There are a number of powerful shrines of the great Archangel Michael.
One is in France, a dramatic island where the tide sweeps in and out, and the shrine is castle-like.
There is a miraculous well where the angel appeared in Mexico, an hour or two from Mexico City, across from a smoking volcano. (Take heed: Wednesday Vesuvius in Italy was acting up.)
There are spots commemorating Michael along what some believe are mystical lines, starting in Ireland and including a spot in England.
But the flagship, and perhaps the most potent of all, is in Italy, on the Gargano, in Apulia, the Sanctuary of Monte Sant’Angelo, not far from the monastery of Saint Padre Pio.
This one is a cave where the archangel appeared at least three times, dating back to the first several centuries after Jesus (and for all we know, earlier), a spot where he turned back the arrow of a wealthy man (or that of a servant) who sought to slay an errant bull saw his arrow turned back on them in the fifth century — a cave considered a “celestial basilica,” the only church in the world consecrated not through human hands but by the archangel himself.
We have been to Mexico and many places.
Perhaps nowhere, no shrine dedicated to him, is more or even as powerful, a cave where deliverances and exorcisms occur spontaneously and where the most famous and authentic and miraculous statue of him is on the altar.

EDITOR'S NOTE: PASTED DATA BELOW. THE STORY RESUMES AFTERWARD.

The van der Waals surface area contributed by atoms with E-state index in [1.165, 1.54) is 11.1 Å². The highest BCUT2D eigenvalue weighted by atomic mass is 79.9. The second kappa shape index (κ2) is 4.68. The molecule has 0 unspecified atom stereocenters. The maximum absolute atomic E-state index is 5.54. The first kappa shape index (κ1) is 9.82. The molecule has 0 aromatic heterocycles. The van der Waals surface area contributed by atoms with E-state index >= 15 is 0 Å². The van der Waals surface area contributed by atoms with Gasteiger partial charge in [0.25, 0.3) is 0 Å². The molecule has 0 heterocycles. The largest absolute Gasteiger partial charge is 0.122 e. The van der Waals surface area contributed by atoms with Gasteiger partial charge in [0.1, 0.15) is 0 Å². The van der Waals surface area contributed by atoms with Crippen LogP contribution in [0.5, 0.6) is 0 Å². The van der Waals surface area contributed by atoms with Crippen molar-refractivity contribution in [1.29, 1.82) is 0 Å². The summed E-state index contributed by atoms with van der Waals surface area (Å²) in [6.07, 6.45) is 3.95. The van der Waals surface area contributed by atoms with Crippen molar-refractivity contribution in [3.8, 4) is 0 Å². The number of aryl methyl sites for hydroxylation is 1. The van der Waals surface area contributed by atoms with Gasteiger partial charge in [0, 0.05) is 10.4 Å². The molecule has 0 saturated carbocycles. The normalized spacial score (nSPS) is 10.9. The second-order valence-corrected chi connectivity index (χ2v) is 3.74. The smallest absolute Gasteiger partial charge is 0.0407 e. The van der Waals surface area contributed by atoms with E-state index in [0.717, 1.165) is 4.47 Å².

An angel extraordinaire, an angel without angelic superior, an angel surpassed of course by the Trinity but perhaps only by the Trinity, and Mary (Queen and Angels).
In the Talmud he is recognized by Sarah as one of the three “men” entertained by Abraham.
Some propose him as the angel in the “burning bush” (Exodus 3).
Is he not the one who kept Satan from claiming the body of Moses (Jude 1:9)?
Did he not intervene in the Book of Daniel over Persia?
Was he perhaps present at Sodom?
His wings are said to be emerald. No doubt, there are really no earthly colors to depict them.
He is in the seventh Heaven. He is the “victory” of Heaven, believe certain Jews. He is the force of Heaven.
In Persian lore, he is Beshter.
Along with Gabriel, he is the angel most commonly pictured in the works of classic masters.
It was Michael who was identified near the Vatican above a castle now known as Castel San Angelo who was seen by a procession led by Pope Gregory the Great, placing his sword back into his scabbard and ending a Roman chastisement that included — take heed, present world! — plague, food, and invasion.
Dante, Longfellow, and Milton all wrote of him.
In the Dead Sea Scrolls, he is “Prince of Light.”
Invoke him this day, September 29, and this entire week.
Invoke him every day of every week.
We can attest to his power (he was part, at least in part, of my own return to the Faith forty years ago; see here).
Here is a litany.
Here are more prayers.
He is one of just four angels mentioned in Scripture (and the most prominent). Today we recognize, thank, and invoke too Gabriel and Raphael — oh, powerful also!
“The Lord rebuke you, Satan,” Michael taught us to say (Jude).
Thank you, great one of Heaven. Thank you, great guardian, great defender.
Thank you, mighty one, who in casting away Satan, when he tried to take the Throne of Heaven, said, “Who is like God?”
Some believe his mystery name is Sabbathiel.
Even Muslims hail him, as Mika’il.
Thank you, Michael, who leads the armies of Heaven.
(This prayer book I use as one filled with especially potent prayers.)